Ceferin defends UEFA's anti-racism policies, wants government help

UEFA president Aleksander Ceferin defended the federation’s anti-racism protocols in a statement Tuesday and requested governmental help to “wage war on the racists and to marginalize their abhorrent views to the fringes of society.”

England’s trip to Bulgaria on Monday was interrupted twice due to persistent racist abuse in the stands. The Bulgarian Football Union has since been charged by UEFA for racist behavior, disruption of a national anthem, and other misdemeanors during the Euro 2020 qualifier, while its disgraced president, Borislav Mihaylov, submitted his resignation.

Before UEFA opened disciplinary proceedings against Bulgaria’s association, a spokesperson for British Prime Minister Boris Johnson accused European football’s governing body of not adequately dealing with the “stain” of racism.

“UEFA’s sanctions are among the toughest in sport for clubs and associations whose supporters are racist at our matches,” Ceferin said. “The minimum sanction is a partial closure of the stadium – a move which costs the hosts at least hundreds of thousands in lost revenue and attaches a stigma to their supporters.

“UEFA is the only football body to ban a player for 10 matches for racist behavior – the most severe punishment level in the game. Believe me, UEFA is committed to doing everything it can to eliminate this disease from football.”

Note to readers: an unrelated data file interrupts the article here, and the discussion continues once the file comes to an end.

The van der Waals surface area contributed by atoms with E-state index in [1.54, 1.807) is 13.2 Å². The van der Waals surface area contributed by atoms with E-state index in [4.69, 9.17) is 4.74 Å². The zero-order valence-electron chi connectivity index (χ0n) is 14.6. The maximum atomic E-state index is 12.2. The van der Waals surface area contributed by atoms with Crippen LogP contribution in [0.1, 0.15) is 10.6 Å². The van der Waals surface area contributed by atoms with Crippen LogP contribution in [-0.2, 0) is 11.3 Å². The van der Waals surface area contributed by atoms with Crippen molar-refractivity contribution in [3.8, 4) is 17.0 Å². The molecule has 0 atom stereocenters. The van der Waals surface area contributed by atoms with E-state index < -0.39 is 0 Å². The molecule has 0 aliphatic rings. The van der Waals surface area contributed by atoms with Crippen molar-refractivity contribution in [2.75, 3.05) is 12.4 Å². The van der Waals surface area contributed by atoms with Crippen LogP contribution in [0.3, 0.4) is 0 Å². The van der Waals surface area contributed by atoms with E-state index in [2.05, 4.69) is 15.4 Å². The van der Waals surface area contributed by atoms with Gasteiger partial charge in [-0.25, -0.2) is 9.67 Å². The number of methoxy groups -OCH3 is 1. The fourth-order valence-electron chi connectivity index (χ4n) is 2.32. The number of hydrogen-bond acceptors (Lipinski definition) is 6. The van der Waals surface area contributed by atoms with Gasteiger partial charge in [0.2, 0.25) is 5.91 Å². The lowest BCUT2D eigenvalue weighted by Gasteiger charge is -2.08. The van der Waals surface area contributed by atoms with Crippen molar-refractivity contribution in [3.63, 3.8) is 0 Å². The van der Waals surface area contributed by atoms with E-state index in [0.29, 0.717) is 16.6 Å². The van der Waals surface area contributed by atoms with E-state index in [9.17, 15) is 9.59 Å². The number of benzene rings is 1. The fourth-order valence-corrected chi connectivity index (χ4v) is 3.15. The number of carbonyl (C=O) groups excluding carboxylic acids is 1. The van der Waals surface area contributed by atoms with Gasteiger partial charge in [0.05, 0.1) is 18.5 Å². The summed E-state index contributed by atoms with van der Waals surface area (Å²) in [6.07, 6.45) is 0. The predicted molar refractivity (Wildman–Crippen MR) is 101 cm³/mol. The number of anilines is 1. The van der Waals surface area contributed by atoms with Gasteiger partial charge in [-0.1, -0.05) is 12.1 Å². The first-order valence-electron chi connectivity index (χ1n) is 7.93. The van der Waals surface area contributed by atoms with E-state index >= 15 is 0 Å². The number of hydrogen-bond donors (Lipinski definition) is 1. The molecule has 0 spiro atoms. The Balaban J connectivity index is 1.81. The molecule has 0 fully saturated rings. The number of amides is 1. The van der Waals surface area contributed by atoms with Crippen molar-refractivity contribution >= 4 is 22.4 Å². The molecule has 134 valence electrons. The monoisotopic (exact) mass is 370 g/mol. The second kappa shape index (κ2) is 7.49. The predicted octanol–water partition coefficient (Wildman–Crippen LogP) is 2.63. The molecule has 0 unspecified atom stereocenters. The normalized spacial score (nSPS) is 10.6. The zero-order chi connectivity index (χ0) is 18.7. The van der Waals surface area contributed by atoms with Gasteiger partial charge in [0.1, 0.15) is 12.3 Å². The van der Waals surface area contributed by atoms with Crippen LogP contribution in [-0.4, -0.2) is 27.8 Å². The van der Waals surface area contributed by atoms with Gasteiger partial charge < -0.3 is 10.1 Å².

Ceferin also warned that UEFA cannot be content with those policies, admitting the association was guilty of complacency in thinking the racism issue was a “distant memory” just a few years ago.

“More broadly, the football family – everyone from administrators to players, coaches, and fans – needs to work with governments and NGOs to wage war on the racists and to marginalize their abhorrent views to the fringes of society,” Ceferin’s statement continued.

“Football associations themselves cannot solve this problem. Governments too need to do more in this area. Only by working together in the name of decency and honor will we make progress.”

A section of Vasil Levski Stadium was already closed for Monday’s match due to racist incidents involving Bulgaria fans during June’s meetings with Kosovo and the Czech Republic.

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